5 Bad business security practices
5 Bad business security practices
Companies — small- and medium-sized businesses, in particular — struggle to protect their data. For one, they make mistakes in the strategies they employ to protect their IT infrastructure. If your organization still does one or more of these bad security practices, act quickly to correct them.
Open wireless networks
With one main internet line and a couple of wireless routers, a whole office can go online. A wireless internet connection saves money, but there is an inherent risk that it’s an unsecured network.
If you need a secure network, plugging in a wireless router and creating a basic network is not enough. If you don’t set a password on your routers, then anyone within range can connect. With fairly simple tools and a bit of know-how, hackers and criminals can start capturing data that goes in and out of the network, and even attacking the network and computers attached.
Therefore, you should take steps to ensure that all wireless networks in the office are secured with strong passwords. Many internet service providers that install hardware when setting up networks will often just use an easy password for the router, such as the company’s main phone number. These need to be changed.
Email is not secure
Most companies that have implemented a new email system in the past couple of years will most likely be secure. This is especially true if they use cloud-based options or well-known email systems like Exchange, which offer enhanced security and scanning.
The businesses at risk are those using older systems like POP, or systems that don’t encrypt passwords (what are known as “clear passwords”’). If your system doesn’t encrypt information like this, anyone with the right tools and a bit of knowledge can capture login information and compromise your systems and data.
If you are using an older email system, it is advisable to upgrade to a newer one, especially if it doesn’t use encryption.
Mobile devices that aren’t secure enough
Mobile devices offer a great way to stay connected and productive while out of the office. However, if you use your tablet or phone to connect to office systems but don’t have security measures in place, you compromise your networks.
Imagine you have linked your work email to your tablet but don’t have a screen lock enabled, and you lose your device. Anyone who picks it up will have access to your email and all your sensitive information. The same goes if you install a mobile device app with malware on it. Your infected device will spread this malicious program to your entire network and cause major disruption to your business.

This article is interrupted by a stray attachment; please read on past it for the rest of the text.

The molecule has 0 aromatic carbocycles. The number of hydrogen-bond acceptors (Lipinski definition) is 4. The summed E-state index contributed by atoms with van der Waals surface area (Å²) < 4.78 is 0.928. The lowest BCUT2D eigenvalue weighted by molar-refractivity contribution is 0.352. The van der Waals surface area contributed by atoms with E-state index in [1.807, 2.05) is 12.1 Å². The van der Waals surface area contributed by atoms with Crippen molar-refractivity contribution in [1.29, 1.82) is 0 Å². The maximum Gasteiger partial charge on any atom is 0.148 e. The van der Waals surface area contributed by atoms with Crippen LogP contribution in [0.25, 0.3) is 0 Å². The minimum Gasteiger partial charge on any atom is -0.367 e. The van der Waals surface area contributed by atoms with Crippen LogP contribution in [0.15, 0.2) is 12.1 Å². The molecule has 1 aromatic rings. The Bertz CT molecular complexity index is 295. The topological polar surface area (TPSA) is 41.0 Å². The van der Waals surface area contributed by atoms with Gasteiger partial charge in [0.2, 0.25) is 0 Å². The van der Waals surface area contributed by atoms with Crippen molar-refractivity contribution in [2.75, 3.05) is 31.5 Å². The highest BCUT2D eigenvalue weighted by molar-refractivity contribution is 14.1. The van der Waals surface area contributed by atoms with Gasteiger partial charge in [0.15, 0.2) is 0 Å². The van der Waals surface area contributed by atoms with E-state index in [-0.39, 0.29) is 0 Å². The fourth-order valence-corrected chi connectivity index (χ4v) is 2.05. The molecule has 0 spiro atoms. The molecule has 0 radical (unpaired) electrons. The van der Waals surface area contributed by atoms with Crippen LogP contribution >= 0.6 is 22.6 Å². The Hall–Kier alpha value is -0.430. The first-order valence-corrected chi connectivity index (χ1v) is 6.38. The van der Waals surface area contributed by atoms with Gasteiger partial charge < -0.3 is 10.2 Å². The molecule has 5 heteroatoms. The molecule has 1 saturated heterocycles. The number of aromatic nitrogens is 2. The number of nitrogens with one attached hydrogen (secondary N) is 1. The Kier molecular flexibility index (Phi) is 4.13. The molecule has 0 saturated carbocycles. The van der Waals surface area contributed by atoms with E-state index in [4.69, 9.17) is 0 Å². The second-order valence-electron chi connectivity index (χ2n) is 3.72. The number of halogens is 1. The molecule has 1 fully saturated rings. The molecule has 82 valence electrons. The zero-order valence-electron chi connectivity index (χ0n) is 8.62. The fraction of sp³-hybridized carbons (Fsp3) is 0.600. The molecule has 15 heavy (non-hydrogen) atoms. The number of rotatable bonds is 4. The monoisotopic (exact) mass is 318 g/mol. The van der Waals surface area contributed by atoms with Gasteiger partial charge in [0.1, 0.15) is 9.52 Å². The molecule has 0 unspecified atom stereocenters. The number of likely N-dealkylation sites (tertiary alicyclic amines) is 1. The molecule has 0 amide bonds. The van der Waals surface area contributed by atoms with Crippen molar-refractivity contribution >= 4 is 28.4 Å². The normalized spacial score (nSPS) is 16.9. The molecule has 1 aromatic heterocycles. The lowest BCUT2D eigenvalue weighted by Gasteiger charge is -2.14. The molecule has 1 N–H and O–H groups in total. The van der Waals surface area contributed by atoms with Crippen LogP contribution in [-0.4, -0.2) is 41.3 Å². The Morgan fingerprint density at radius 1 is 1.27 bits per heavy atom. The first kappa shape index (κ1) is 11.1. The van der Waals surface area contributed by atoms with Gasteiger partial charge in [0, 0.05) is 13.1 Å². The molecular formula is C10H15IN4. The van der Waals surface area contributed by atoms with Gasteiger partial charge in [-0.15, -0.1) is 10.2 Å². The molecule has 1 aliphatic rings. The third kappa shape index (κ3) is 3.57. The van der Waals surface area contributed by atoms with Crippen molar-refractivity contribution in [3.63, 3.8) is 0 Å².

Take steps to ensure that employee devices have adequate security, such as passcodes, and that your company has sufficient security policies in place to govern their use. Lastly, mobile device management solutions are specifically designed to prevent your bring your own device (BYOD) policy from being a risk with employee devices causing havoc to your network.
Anti-malware software that isn’t maintained
These days, it is essential that you have anti-malware software installed on all devices in your company, and that you take the time to configure these properly.
It could be that scans are scheduled during business hours. If you install these solutions onto your systems and they start to scan during work time, most employees will just turn the scanner off, leaving your systems vulnerable.
The same goes for not properly ensuring that these systems are updated. Updates are important for software, especially anti-malware applications, because they implement new databases that contain recently discovered threats and fixes for them.
Therefore, anti-malware software needs to be properly installed and maintained if they are going to even stand a chance of keeping systems secure.
Lack of firewalls
A firewall is a network security tool that can be configured to block data traffic from entering and leaving the network. For instance, it can protect data from being accessed from outside the network. While many modems or routers include firewalls, they are often not robust enough for business use.
What you need is a firewall that covers the whole network at the point where data enters and exits (usually before the routers). These are business-centric tools that should be installed by an IT partner like a managed services provider (MSP), in order for them to be most effective.
How do I ensure proper business security?
The best way a business can ensure that their systems and networks are secure is to work with an IT partner like us. Our managed services can help ensure that you set up proper security measures in place and that they are managed properly. Tech peace of mind means your focus can be on creating a successful company instead. Contact us today to learn more.